US election result: Clinton says Trump must have chance to lead
US President-elect Donald Trump must be given a chance to lead, his defeated rival Hillary Clinton has said.
Appearing in public for the first time since conceding, the Democrat said she hoped Mr Trump would be a successful president for all Americans.
The Republican will become the 45th US president after an astounding victory which followed a divisive campaign.
He holds his first transition meeting with outgoing President Barack Obama at the White House on Thursday.
Mr Trump's transition team for the 10-week period until inauguration will be led by Chris Christie, the governor of New Jersey.
The president-elect has said his immediate priorities are restoring the country's infrastructure and doubling its economic growth.
After losses overnight as Mr Trump's surprise victory became clear, markets rebounded and a feared meltdown failed to materialise.
Mr Obama, who congratulated his successor in a phone call in the early hours of the morning, said it was "no secret" that he and Mr Trump had pretty significant differences.
But he added that "we all want what's best for this country" and he was "heartened" by what he heard in Mr Trump's remarks the night before.
Mrs Clinton also urged her supporters to respect the election result, saying the constitution enshrines the peaceful transition of power.
- LIVE: Trump wins presidency
- Michelle Obama in 2020?
- An astonishing new chapter in US history
- What will President Trump do first?
- Five ways the world could change
- Europeans stunned by Trump roar
- What went wrong for Hillary Clinton
"I'm sorry that we did not win this election for the values we share and the vision we hold for our country," Mrs Clinton told her supporters in her address in New York.
"We have seen that our nation is more deeply divided than we thought."
Referencing her own speech when defeated by Barack Obama in her 2008 bid to become the Democratic nominee, she said:
"We have still not shattered that highest and hardest glass ceiling. But some day, someone will."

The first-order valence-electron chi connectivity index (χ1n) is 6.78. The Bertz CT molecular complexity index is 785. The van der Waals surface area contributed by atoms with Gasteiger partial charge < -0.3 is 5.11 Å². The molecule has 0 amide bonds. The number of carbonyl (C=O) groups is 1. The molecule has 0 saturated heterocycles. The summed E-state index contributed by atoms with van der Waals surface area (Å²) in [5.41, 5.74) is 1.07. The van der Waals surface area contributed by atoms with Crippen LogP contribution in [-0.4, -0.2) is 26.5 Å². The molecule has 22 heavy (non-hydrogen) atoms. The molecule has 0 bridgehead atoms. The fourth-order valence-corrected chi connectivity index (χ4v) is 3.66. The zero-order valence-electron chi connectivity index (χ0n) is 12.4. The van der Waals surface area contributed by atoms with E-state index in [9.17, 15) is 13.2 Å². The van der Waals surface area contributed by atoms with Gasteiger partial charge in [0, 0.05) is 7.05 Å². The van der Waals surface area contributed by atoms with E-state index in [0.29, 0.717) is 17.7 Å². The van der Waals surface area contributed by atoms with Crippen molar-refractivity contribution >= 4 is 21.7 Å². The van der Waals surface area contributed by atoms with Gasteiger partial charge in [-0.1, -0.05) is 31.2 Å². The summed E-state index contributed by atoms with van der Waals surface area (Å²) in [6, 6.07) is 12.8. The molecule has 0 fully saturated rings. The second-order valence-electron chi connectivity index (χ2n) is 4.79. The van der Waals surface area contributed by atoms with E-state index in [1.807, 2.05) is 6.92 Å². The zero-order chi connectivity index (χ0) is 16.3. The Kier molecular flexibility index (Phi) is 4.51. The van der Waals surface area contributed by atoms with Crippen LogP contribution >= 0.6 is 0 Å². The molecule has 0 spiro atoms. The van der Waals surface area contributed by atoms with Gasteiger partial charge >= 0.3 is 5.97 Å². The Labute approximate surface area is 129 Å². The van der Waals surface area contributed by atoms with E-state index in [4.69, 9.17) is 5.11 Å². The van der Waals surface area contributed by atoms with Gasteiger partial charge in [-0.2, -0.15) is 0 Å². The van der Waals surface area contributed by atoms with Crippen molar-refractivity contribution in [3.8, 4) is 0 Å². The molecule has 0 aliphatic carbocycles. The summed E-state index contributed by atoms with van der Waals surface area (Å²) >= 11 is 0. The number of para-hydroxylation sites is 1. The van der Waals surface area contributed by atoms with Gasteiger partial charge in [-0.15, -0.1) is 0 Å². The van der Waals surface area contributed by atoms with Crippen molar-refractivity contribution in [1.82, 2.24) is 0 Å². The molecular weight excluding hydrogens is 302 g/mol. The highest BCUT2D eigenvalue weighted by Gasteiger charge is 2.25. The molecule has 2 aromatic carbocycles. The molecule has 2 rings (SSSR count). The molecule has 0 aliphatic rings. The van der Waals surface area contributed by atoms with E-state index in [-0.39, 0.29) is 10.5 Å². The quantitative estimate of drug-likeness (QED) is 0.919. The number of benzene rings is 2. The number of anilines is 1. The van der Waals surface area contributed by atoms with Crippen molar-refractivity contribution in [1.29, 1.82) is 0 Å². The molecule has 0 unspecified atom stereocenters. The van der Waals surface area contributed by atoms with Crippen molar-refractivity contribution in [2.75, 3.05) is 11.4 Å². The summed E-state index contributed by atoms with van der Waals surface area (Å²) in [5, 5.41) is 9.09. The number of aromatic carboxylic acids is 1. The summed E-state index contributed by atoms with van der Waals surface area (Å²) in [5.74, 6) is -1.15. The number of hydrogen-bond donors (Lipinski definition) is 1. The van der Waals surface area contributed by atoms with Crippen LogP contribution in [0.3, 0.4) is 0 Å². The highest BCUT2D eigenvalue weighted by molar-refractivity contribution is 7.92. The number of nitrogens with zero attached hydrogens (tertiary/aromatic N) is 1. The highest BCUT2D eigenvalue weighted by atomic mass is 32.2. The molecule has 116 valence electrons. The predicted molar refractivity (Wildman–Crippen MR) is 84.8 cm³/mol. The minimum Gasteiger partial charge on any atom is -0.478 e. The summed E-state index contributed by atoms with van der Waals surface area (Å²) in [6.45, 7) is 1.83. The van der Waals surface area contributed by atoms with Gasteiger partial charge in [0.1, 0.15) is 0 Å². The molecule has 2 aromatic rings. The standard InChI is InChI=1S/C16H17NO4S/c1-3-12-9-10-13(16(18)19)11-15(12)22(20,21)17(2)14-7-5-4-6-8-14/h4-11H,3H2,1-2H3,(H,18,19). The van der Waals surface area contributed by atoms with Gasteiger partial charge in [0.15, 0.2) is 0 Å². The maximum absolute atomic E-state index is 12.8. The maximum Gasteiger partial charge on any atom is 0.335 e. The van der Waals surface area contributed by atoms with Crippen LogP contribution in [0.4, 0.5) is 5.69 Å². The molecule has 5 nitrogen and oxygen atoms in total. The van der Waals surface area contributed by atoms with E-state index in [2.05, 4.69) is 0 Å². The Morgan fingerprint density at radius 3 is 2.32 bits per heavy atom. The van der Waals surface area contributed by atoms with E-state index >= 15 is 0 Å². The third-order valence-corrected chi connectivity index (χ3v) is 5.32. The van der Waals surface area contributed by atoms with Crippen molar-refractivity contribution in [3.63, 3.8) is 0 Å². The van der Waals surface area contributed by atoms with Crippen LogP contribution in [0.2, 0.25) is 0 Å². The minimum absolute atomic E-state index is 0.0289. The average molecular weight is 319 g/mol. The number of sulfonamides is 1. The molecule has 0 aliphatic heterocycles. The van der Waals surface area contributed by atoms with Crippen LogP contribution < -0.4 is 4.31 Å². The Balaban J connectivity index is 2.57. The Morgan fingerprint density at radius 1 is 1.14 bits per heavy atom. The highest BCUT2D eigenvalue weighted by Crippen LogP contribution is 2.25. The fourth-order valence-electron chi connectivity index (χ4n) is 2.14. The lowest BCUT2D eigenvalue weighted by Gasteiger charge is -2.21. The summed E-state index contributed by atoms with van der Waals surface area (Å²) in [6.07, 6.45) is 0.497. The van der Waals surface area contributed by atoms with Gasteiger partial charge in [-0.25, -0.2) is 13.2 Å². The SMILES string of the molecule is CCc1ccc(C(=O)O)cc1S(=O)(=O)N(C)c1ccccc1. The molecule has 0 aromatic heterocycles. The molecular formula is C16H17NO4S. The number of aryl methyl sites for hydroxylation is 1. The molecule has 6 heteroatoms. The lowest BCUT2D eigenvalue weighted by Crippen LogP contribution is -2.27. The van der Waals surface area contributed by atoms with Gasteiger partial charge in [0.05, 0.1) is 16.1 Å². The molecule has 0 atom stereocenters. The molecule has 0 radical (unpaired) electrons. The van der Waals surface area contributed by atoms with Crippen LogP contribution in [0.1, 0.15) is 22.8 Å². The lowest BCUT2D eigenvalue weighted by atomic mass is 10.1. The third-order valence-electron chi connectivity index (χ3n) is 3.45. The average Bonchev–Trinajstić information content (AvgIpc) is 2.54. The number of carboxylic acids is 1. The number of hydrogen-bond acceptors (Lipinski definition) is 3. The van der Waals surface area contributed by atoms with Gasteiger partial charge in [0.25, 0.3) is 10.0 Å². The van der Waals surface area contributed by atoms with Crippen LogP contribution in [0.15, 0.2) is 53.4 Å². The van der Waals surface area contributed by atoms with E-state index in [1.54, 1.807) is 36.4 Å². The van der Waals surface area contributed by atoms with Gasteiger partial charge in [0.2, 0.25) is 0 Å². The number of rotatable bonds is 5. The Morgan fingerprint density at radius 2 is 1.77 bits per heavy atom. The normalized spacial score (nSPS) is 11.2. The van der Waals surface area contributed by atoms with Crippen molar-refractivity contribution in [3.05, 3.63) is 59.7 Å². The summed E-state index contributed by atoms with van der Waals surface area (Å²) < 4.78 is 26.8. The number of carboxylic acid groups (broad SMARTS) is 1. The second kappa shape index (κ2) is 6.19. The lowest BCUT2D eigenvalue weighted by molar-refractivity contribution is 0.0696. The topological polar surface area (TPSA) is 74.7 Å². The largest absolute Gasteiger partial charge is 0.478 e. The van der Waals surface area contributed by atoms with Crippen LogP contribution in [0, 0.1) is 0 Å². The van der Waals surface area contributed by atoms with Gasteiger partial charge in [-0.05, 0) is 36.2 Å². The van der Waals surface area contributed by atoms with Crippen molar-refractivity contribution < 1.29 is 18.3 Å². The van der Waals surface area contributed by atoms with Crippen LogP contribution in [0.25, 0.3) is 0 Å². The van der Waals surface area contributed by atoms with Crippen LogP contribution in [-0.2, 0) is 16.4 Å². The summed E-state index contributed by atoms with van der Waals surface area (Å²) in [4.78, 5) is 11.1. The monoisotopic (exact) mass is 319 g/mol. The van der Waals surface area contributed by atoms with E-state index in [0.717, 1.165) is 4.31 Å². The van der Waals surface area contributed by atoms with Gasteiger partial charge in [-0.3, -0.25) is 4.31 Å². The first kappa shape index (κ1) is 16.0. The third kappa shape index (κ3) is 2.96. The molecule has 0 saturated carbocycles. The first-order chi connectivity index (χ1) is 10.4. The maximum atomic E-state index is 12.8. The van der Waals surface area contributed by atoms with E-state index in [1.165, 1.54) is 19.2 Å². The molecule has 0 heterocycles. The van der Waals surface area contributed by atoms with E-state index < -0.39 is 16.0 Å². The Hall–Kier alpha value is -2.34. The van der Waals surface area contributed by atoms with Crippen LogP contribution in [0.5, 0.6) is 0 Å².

"To all the little girls watching... never doubt that you are valuable and powerful and deserving of every chance and opportunity in the world," she said.
Mr Trump told cheering supporters at his campaign rally in the early hours of Wednesday that Americans must now "bind the wounds of division", after the gruelling, acrimonious electoral battle.
"I want to tell the world community that while we will always put America's interests first, we will deal fairly with everyone," said the real estate mogul, former reality TV star and political newcomer.
House Speaker Paul Ryan paid tribute to his fellow Republican, saying he had "turned politics on its head" and would lead a unified Republican government.
From January the Republicans will control the presidency and both houses of Congress - defying pollsters' predictions.
Mr Ryan, a lukewarm supporter of the president-elect, said their party's strong showing in elections to the Senate and House of Representatives was thanks in no small part to Mr Trump.
He referred repeatedly to Mr Trump's running mate, Mike Pence, as "my good friend" and "a good man".
How Donald Trump won the presidency
Mrs Clinton's running mate Tim Kaine paid tribute to her as "a history maker" and said that it was "uniquely difficult" to be elected to federal office as a woman in the US.
US media report that Mrs Clinton is ahead in the popular vote, albeit by less than 1%, though Mr Trump carved a path to victory through the electoral college.
- Five reasons Donald Trump won
- Trump voters cheer in a new era
- The hotel developer who became president
- World leaders react to Trump victory
- International media digest Trump election win
- The women who won in the US election
The last time the defeated candidate won more votes cast than the person elected president was in 2000, when Republican George Bush beat Democrat Al Gore.
Mr Trump's election sparked protests in California, with more than 1,000 high school students walking out of classes in Berkeley, as well as smaller demonstrations elsewhere in the state and in Oregon, Washington state and other university locations.
The Republican overturned pollsters' forecasts to win in key battleground states including Florida, Ohio and Pennsylvania.
Exit polls suggest that he won 58% of white voters to Mrs Clinton's 37% - and did particularly well among white men and white voters without college degrees.
His outsize showing with this demographic compensated for his lower appeal to blacks, Hispanics and Asian Americans.
On 20 January 2017 he will be inaugurated as president of the United States - the first elected office he will ever have held.
What do you want to know about a Donald Trump presidency and how it might affect you?
Use this form to ask your question:
If you are reading this page on the BBC News app, you will need to visit the mobile version of the BBC website to submit your question.